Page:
Smarter Parking, Smarter City
By Mark Dwortzan
Imagine, just before your morning commute, you enter your office location and a price range into a GPS or mobile device, and it returns directions to the vacant, appropriately priced parking spot that’s closest to your office, reserved just for you.
This “smart parking” scenario may be a click away, thanks to technology that Professor Christos Cassandras (ECE, SE) and systems engineering graduate student Yanfeng Geng are developing. In early August, the research team completed their first live test of a preliminary version of a smart parking system in the lower level of the 730 Commonwealth Avenue garage beneath 15 Saint Mary’s Street.
In the test, a ceiling-mounted, computer-linked sensor network continuously monitored parking spot activity and incoming reservation requests. Before entering the garage, a smartphone-equipped driver submitted an ID number and reservation request through a website. After validating the ID, the system updated a light indicator on the spot (and on a map displayed on the website) from green (unoccupied) to yellow (reserved), and, when the driver parked, to red (occupied). Once the driver departed, the system switched the light back to green and charged a parking fee to the driver’s account.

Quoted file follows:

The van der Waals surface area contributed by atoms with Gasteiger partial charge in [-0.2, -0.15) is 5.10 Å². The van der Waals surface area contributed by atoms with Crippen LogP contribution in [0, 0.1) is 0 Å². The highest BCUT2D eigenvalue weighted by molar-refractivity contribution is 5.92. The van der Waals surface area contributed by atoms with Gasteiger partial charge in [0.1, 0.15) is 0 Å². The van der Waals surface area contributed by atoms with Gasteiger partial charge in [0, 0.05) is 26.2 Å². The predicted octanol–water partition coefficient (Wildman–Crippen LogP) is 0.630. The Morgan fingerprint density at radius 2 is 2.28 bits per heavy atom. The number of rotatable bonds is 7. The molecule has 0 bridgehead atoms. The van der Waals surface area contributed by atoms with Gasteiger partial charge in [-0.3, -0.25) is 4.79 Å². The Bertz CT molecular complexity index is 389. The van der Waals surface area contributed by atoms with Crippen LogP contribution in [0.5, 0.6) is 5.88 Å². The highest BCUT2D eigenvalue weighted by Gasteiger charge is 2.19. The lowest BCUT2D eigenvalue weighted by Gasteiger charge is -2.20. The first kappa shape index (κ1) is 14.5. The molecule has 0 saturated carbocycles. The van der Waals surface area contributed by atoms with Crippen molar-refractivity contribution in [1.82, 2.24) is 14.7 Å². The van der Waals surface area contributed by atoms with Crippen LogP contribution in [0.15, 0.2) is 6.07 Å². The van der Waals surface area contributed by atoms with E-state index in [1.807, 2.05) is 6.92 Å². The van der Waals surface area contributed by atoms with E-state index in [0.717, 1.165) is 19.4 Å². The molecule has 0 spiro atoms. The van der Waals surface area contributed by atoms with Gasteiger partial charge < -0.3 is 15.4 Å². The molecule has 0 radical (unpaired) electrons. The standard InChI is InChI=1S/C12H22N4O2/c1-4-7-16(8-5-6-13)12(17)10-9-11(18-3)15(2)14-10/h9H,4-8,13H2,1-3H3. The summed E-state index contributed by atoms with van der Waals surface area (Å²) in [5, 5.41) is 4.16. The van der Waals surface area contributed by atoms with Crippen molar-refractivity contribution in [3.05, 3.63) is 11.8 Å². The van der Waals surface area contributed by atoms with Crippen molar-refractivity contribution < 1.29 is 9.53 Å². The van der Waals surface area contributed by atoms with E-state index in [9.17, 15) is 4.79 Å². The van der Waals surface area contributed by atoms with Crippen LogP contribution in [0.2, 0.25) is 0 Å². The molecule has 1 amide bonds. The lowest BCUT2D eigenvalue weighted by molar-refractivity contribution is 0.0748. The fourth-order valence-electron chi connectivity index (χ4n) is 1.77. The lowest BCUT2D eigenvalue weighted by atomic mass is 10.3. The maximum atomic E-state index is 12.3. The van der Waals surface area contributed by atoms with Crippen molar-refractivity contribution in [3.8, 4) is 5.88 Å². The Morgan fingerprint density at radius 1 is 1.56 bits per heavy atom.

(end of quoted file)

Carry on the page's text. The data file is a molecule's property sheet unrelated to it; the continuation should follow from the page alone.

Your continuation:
From the moment he entered the garage, the driver navigated his way to his designated spot in only about five seconds.
Read the full article on BU’s Center for Information and Systems Engineering website: Click here.